The government in Zagreb expressed its support for the Sarajevo government in its handling of the secessionist rebels in Mostar. On Friday, the administration of Bosnia's Muslim-Croat federation sacked three army officers and a civil servant for their support for the illegal declaration of self-rule by the nationalist HDZ, Croatian Democratic Union, in southwest Bosnia-Hercegovina.
The Defense Minister of the Muslim-Croat federation, Mijo Anić, removed the high-ranking army officers, including one general, for failing to follow orders. The officers had ignored him when he told them to overrule the decision of his predecessor, Miroslav Prče, to remove the Croat component of the joint army.
"These removals came as a result of ... military irresponsibility, of disrespect for civil institutions and of subordination," Anić told a news conference. He said the ministry had already appointed replacements for those officers who had been sacked. Prče is a member of the HDZ and had obeyed an order by the former Bosnian Croat leader Ante Jelavic, who had led the move for a breakaway Croat assembly in Mostar. He was sacked from the country's inter-ethnic presidency a few days ago by the international community's high representative, Wolfgang Petritsch.
Soldiers or politicians?
Earlier this week, the entire command staff of the Mostar-based First Guard Corps expressed their support for the policy of the self-styled Croatian National Congress (HNS).
The United Nations Security Council condemned the move on Thursday, saying it was in open defiance of the November 1995 Dayton peace accords which ended three and a half of warfare in Bosnia. Under Dayton, Bosnia is constituted as two parts, a Croat-Muslim federation and a Serb entity called Republika Srpska, within a unified state.
But Bosnian Croat hardliners, who did badly in recent elections, have been complaining about the election rules, which they say discriminated against openly secessionist parties. They have set up an assembly to oversee an autonomous Croat administration, with its own army and police, threatening to collect taxes and customs duties.
Most Croatian newspapers carried gruesome photographs of a man, believed to be the attacker of an alleged leading mafia boss, Both attacker and target were severely injured in a shootout in central Zagreb on Thursday. Police are looking for the bodyguard of the man known as "the king of the slot machines," Vjeko Sliško. He is reputed to be head of one of the two most powerful crime organizations in Croatia. The would-be alleged assassin was identified as Belgian-born James Cappiau.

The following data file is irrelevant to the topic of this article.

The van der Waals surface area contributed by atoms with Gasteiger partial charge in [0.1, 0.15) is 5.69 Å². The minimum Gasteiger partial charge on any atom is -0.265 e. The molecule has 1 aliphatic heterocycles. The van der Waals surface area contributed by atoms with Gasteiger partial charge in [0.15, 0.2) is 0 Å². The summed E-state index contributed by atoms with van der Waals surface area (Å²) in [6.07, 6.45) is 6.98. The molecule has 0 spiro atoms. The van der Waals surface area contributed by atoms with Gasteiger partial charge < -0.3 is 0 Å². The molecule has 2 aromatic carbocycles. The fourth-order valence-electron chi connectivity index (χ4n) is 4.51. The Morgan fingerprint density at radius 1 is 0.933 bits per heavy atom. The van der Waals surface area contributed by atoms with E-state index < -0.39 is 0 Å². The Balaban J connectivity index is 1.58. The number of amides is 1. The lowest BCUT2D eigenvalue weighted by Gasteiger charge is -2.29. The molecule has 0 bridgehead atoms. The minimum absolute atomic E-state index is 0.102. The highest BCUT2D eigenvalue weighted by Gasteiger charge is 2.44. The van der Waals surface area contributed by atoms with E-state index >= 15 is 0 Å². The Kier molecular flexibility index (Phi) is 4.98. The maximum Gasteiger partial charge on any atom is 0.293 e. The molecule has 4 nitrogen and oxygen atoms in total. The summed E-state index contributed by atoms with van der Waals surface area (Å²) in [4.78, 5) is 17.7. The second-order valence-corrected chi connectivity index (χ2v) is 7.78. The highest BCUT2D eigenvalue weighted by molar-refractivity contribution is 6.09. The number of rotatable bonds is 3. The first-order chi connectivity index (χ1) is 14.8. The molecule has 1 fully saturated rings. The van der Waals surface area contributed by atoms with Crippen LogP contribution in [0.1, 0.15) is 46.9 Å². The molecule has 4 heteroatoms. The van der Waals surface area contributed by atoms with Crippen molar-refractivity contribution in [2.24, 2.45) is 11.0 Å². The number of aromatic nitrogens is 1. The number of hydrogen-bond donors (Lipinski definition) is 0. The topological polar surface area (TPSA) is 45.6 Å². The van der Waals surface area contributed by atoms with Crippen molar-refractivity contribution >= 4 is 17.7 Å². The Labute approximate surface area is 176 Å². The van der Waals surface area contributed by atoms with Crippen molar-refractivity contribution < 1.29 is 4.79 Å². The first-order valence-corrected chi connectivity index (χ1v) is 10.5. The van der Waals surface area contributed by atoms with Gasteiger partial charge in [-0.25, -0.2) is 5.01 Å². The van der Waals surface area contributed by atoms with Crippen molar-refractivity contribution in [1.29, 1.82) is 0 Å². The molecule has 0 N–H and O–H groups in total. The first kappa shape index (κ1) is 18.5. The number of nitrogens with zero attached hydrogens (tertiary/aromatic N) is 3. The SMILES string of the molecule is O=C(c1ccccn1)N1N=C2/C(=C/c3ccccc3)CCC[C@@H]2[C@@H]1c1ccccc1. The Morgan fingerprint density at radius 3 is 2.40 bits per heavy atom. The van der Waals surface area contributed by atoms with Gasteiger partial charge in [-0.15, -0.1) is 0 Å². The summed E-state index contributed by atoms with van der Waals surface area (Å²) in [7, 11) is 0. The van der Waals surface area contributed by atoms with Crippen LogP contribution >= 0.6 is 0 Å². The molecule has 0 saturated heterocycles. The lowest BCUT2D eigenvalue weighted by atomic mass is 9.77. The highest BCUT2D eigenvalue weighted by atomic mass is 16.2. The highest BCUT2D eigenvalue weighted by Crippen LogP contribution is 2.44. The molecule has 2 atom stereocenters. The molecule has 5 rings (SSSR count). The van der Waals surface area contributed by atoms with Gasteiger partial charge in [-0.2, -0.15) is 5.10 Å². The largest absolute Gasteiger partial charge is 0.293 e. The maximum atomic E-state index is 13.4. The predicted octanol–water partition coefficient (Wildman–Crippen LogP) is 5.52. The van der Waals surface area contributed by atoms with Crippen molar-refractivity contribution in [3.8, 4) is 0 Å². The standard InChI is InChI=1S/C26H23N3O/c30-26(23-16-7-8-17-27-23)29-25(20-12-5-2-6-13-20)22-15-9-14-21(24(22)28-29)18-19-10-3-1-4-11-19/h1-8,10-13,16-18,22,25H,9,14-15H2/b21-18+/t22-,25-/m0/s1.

Immediately after loosing off his shot at Sliško, Cappiau was himself shot by Sliško's driver and bodyguard, Ivica Birtić. He fled and is now being sought by police. Sliško and Cappiau were taken to a Zagreb hospital, both in critical condition with serious head injuries.
The shooting is the latest in a series of mafia related shootouts in Zagreb, part of a turf war between the country's criminals. Sliško was due to testify in the trial of leaders of a rival group. They are thought to have tried to kill him before. According to Večernji list, Sliško survived four previous assassination attempts. In one of these, in November 1999, a shoulder-launched grenade ricocheted off Sliško's armored jeep, killing a passer-by.
An Egyptian Islamic militant group has denied involvement in another recent violent attack in Zagreb, a bomb placed at the town hall.
Dobroslav Paraga, head of the extreme Croatian Party of Rights-1861 (HSP-1861), told the newspapers that he received a telephone call from someone who said he was from the group Jamaa Islamiya, who claimed responsibility for planting the device. In the bomb attack last week, no one was injured but 12 cars were damaged in the car park. The building was slightly damaged.
Zagreb mayor Milan Bandić told Večernji list that he had received several claims.
Abu Besir, a member of Jamaa Islamiya, told Večernji list that his group is negotiating with Croatian government to try to find the truth about the disappearance of its leader Abu Tala'at, who was arrested in Croatia in 1995. Tala'at was due for extradition from Croatia for not reporting his stay in the country within the 24-hour time limit.
He disappeared while in police custody, and the group believes the Croatian government sent him to Egypt where he was sentenced to death in absentia in 1992. The French secret service is rumoured to have helped with the undercover extradition.
A car bomb attack followed in the Istrian port of Rijeka in October 1995. 26 people were injured and Jamaa Islamiya claimed responsibility on that occasion. This week, though, the group's spokesman said "We are not responsible for this explosion but it does not mean that we shall not act if negotiations fail." This from a group that is believed to be responsible for a fatal attack at the Egyptian heritage site of Luxor which killed 58 foreign tourists and four Egyptians.
Pat on the back
The head of NATO's parliamentary assembly, Rafael Estrella, met President Stipe Mesić on Wednesday, and urged Croatia to take a determined lead in the troubled Balkans region. "Croatia is in a great position to show countries in the region the right path," said Estrella. (He obviously wasn't referring to Croatia's example in keeping the streets safe for ordinary citizens to enjoy the fresh air.)
Mr Estrella stressed the need for Croatia to fulfil its obligations towards refugees from the 1991 to 1995 war, and to keep cooperating with the Hague-based UN International Criminal Tribunal.
Dan Damon, 24 March 2001
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